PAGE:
Distributed March 1, 2002
News Service Contact: Kristen Cole
Antidepressant drug trials turn away most of the depressed population
Studies establishing the effectiveness of antidepressants are based on highly selective samples of depressed patients. New research by Brown University psychiatrists found as many as 85 percent of depressed patients treated in an outpatient setting would be excluded from the typical study to determine whether an antidepressant works.
PROVIDENCE, R.I. — While antidepressants are among the most frequently prescribed medications, most patients treated for major depression in a typical outpatient psychiatric practice would not qualify to take part in a clinical trial for a new antidepressant drug, according to a new Brown University study.
Trials to determine the effectiveness of antidepressants have historically evaluated only a small subset of depressed individuals with a very specific clinical profile. People diagnosed with other psychiatric problems and people with mild depression are among those excluded, says the study, which appears in the March 2002 American Journal of Psychiatry.
“When you take any medicine you assume it’s been found to be effective for your condition,” said Mark Zimmerman, associate professor of psychiatry and human behavior, director of outpatient psychiatry at Rhode Island Hospital, and the study’s lead researcher. “No one knows for sure whether antidepressants are effective for most of the patients we treat.”
As few as 15 percent of 346 depressed patients evaluated in the Rhode Island Hospital Department of Psychiatry outpatient clinic would have met the eligibility requirements of a standard drug trial, depending on the criteria.
To determine whether the clinic patients would qualify for the drug studies, the researchers reviewed inclusion and exclusion criteria used in 31 antidepressant trials published from 1994 to 1998 in five leading psychiatric journals. Many of the studies excluded patients who had psychotic features, a history of manic episodes, suicide risk, unstable medical illnesses, or a history of drug or alcohol abuse. Several also excluded subjects with eating disorders, obsessive-compulsive disorder or panic disorder.
Nearly all of the studies excluded patients who fell below a cutoff score on a measure of symptom severity, even though they were diagnosed with major depression. “We are not aware of any other medical condition in which individuals with the disorder are routinely excluded because they are not sick enough,” said Zimmerman.
“Drug companies are concerned that individuals with mild depression will respond just as well to a placebo as they will to antidepressant medication,” said Zimmerman. “However, this represents a sizable number of individuals who are prescribed these medicines, especially by primary care physicians.”
The researchers conducted diagnostic evaluations of patients at the Rhode Island Hospital Department of Psychiatry outpatient practice, a group ranging in age from 16 to 65. Excluding patients with any of the features commonly used in efficacy trials eliminated two-thirds of the patients. If patients with an anxiety disorder were also excluded, then more than 85 percent of the patients would not have qualified for a drug study of antidepressants – yet more than 90 percent of the patients in the study for whom prescribing information was available were being treated with antidepressants at the time of the evaluation.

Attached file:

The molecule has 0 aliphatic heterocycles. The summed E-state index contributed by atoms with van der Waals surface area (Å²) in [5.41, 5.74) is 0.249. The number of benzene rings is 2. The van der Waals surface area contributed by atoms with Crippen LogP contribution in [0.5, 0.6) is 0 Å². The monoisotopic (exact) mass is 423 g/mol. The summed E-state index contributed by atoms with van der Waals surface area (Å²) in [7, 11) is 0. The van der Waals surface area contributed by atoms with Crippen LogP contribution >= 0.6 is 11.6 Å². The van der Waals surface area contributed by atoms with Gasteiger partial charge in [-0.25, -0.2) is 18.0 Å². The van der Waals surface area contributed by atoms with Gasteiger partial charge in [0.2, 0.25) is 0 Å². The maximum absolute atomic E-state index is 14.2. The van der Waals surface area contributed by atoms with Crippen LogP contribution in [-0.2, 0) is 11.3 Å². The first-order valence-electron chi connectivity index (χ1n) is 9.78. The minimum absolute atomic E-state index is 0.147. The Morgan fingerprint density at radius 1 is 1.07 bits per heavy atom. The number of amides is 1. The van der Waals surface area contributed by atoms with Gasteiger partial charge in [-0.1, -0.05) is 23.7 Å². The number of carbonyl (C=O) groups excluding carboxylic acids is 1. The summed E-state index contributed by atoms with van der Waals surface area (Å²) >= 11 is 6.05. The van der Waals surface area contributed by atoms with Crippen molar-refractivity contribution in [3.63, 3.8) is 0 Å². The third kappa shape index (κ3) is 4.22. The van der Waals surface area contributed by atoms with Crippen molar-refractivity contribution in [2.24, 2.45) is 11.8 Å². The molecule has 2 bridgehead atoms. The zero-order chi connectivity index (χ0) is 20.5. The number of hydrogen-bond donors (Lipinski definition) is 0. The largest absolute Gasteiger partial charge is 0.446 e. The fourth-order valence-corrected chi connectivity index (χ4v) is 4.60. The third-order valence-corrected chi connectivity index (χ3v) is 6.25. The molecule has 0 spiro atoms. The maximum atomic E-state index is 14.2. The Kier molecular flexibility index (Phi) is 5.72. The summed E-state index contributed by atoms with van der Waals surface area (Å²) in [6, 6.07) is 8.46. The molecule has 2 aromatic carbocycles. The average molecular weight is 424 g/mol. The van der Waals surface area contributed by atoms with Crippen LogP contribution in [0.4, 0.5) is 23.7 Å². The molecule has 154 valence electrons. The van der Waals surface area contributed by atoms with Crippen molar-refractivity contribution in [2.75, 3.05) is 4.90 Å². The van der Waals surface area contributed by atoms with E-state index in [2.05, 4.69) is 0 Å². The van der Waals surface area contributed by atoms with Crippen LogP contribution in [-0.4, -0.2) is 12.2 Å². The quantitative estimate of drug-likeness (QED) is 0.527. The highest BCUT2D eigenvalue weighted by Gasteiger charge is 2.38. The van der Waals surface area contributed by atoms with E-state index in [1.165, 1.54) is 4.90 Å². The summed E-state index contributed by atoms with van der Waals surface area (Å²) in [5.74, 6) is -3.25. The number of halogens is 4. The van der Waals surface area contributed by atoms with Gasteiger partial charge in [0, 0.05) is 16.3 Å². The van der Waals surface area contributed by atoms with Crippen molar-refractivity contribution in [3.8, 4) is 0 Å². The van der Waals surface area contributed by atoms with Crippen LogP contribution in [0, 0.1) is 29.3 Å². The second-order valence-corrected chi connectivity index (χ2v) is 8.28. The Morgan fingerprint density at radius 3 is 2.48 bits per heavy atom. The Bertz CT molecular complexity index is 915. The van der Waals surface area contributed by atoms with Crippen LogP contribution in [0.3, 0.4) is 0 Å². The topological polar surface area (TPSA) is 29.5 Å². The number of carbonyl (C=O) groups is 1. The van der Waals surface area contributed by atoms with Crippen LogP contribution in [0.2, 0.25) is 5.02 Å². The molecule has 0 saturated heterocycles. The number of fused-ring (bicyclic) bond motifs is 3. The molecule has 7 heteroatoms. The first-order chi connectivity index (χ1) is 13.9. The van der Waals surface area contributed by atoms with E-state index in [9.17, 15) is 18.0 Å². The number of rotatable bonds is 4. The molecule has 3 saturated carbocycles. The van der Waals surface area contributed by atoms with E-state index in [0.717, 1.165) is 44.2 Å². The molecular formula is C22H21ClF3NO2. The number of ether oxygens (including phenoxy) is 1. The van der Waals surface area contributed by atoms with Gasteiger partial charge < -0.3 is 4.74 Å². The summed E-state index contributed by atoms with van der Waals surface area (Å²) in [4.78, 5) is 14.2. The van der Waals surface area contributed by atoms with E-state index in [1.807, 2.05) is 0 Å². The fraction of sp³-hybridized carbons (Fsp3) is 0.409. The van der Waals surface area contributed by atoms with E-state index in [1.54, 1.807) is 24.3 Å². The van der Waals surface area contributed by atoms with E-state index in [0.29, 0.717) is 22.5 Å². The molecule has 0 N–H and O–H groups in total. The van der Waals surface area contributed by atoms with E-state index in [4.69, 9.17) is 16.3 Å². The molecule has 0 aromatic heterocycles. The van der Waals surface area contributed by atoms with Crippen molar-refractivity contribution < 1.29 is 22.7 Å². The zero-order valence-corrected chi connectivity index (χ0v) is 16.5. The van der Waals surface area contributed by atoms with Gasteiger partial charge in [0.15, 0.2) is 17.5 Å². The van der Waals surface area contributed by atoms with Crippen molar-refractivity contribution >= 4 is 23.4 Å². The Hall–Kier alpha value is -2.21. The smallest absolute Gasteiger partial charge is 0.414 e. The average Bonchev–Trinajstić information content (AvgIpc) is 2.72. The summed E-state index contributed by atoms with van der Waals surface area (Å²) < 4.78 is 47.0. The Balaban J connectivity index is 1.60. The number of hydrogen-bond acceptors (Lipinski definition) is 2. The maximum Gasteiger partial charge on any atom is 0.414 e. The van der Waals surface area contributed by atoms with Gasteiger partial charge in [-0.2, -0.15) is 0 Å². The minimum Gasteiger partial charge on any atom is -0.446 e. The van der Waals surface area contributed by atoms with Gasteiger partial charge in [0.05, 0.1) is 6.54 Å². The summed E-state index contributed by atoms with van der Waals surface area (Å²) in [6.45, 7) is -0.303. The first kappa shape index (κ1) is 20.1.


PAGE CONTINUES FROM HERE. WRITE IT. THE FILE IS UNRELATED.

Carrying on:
Some extrapolation of antidepressant studies by clinicians will always be necessary, Zimmerman said. It would be impossible to establish the effectiveness of antidepressant medications in every conceivable population of depressed patients. But the current practice of limiting studies to only “pure” moderate-to-severely ill depressives may skew the findings of drug trials, he added. If antidepressants are, in fact, not effective for some of these large subgroups of depressed individuals, their prescription incurs an unjustifiable exposure of risks and side effects, and alternative treatments need to be considered.
Opening antidepressant trials to patients with a wider range of symptoms would allow researchers to learn whether any specific subsets respond or do not respond to a drug. The question now is whether government mandates are necessary to make trials more inclusive, Zimmerman said. There is little motivation for drug companies – whose primary aim is to show that their medication is safe and that it works for some patients – to do this.
“Drug companies have been correct in assuming that if they show their medicine works for a highly select group of depressed patients, physicians will use it for all patients,” said Zimmerman.
This study was supported by grants from the National Institutes of Mental Health. Zimmerman worked with Jill I. Mattia, clinical assistant professor, and Michael A. Posternak, research fellow, in the Department of Psychiatry and Human Behavior at Brown University.